Ball House


Philip Johnson


1953


Description

Although field survey was not conducted on the Ball House, examining the exterior of the house from a public way combined with a study of the original drawings provided information about the house's original appearance. In the tradition of Mies van de Rohe's courtyard homes, Philip Johnson designed the Ball House as a modest one-story, two-bedroom home with an offset axial plan, a flat roof, symmetrically arranged terraces with slate paving, and pink stucco wall surfaces relieved by linearly grouped and symmetrically arranged painted entrance ensembles. The entrance ensembles included fixed plate glass windows, glazed narrow-stile doors, fixed or operable transom windows, and screen doors with bronze rails. Skylights above the hall and kitchen provided additional light to interior spaces. A stucco finish chimney projected approximately 3' from the east end of the north facade.

The indoor spaces were constrained by a relatively small rectangular plan measuring 57' north-to-south and only 24' east-to-west on the approximately 2.2-acre site. The off-set axial plan becomes evident when the 18' x10' entry terrace at the north end of the west elevation and the 18' x10' backyard terrace (directly opposite the entry terrace off of the east elevation) are considered with the rectangular form of the indoor spaces. A tall, stucco finish garden wall, sited 6' to the west of the west elevation, stretches approximately 70' to the south, where it returns 14' to the east to screen the bedroom wing from the adjacent parking area. The low profile and grounded appearance of the house communicates well with the low-lying nature of the site, largely a wetland.

The original layout of the first floor included an open living/dining room at the north end of the house; a kitchen to the south of the entry doors, separated from the living/dining area by built-in cabinetry (designed by Johnson); and two bedrooms and a bathroom. The north wall in the living/dining room has a large fireplace with a soapstone surrounding mantel which floats approximately two feet above the floor line. The floors were finished with slate pavers, which along with the floor-to-ceiling glass, reduced the distinction between exterior and interior spaces.


Significance

Alice Ball purchased the property from John Mulliken for $7,000 in 1952. It appears that Mulliken subdivided a larger parcel and sold the portion fronting the street to Alice Ball, retaining the adjacent land to the north and east. By early 1953, Ball commissioned Philip Johnson to design a small house for the site. Johnson's drawings for a "Residence for Mrs. Alice Ball" are dated February 1953, and were revised in June and July 1953 (Johnson, "Residence for Mrs. Alice Ball," February 1953). A 1951 article about Johnson's Hodgson House (1951), mentions that his next project would be a "'pink palace' with a hanging fireplace," most certainly referring to the Ball House (New York Times, 6 May 1951). The assessor records describe the Ball House as a "Modern" one-story, single-family residence.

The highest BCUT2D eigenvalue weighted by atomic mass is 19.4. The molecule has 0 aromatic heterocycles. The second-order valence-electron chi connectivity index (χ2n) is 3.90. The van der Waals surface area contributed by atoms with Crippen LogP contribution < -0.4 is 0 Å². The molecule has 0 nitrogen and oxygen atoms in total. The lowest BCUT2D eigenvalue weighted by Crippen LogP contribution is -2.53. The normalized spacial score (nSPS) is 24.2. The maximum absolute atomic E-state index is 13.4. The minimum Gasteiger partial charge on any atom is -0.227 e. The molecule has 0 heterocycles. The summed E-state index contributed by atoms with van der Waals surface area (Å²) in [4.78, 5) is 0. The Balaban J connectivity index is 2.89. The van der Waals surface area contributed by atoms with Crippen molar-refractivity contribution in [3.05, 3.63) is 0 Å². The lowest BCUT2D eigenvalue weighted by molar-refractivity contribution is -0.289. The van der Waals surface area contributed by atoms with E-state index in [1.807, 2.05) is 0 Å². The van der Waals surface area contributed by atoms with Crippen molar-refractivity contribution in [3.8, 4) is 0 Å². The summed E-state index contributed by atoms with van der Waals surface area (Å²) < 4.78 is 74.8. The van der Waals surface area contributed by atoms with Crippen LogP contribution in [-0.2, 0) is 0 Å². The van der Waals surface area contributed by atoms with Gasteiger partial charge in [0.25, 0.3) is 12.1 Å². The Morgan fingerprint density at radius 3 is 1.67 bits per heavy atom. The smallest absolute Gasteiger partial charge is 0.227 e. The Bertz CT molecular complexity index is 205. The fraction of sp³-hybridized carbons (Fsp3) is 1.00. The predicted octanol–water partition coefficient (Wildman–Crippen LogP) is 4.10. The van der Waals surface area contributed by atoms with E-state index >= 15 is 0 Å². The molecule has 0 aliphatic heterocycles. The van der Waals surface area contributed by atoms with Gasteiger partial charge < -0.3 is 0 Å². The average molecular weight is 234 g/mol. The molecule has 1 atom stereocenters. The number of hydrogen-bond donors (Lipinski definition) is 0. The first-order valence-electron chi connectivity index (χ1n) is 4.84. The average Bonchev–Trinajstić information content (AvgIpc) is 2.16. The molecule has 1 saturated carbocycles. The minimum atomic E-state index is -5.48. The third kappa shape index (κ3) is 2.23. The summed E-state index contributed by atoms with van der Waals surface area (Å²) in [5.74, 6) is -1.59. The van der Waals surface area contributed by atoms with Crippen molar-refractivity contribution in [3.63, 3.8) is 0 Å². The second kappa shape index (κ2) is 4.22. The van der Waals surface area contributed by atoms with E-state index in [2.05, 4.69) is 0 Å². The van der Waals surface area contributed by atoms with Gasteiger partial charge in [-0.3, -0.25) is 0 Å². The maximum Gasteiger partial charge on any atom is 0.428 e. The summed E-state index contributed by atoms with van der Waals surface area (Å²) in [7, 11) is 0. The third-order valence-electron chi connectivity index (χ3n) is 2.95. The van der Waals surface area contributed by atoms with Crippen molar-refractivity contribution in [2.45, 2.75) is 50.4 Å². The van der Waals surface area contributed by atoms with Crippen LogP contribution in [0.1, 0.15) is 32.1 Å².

The 1954 and 1955 town directories do not list the Ball House, but this could simply be because no one was home during the neighborhood canvass. The 1956 directory lists "Mary C. Ball" as residing at the house and running a clothing store called "The Wharf" at 75 Elm Street. In the 1957 directory, "Mrs. Hougen Ball" is listed as living at the house with two grown children: Mary T. Ball, who still owned "The Wharf," and James, who was in the U.S. Air Force. Mrs. Hougen Ball was presumably Alice Ball. She is not listed as a widow in the directories, so it is unclear if she was divorced or widowed.

In 1959, the assessment on the land was reduced by 20% because the lot was "low & wet" with "cattails in rear." In 1960, the property was purchased by F. Jay Ward, Jr., et. al. A garage was constructed on the property in 1962. In 1965, the house was sold to Margaret Mary Ward (no apparent relation to F. Jay Ward, Jr.), the wife of Commodore Sir Melville Ward, Baronet. In 1969, Marjorie K. Macrae purchased the property. In 1977, Janet T. Phypers acquired the property. On July 20, 1977, a permit was filed to convert an existing room in the garage into a bedroom and bathroom for $9,000; this work was completed in 1978. It also appears that the bathroom addition off of the master bedroom was constructed between 1969 and 1977. In 2005, current owner Cristina A. Ross purchased the house. Ross completed some restoration work on the building in 2007.


National Trust for Historic Preservation, 2009.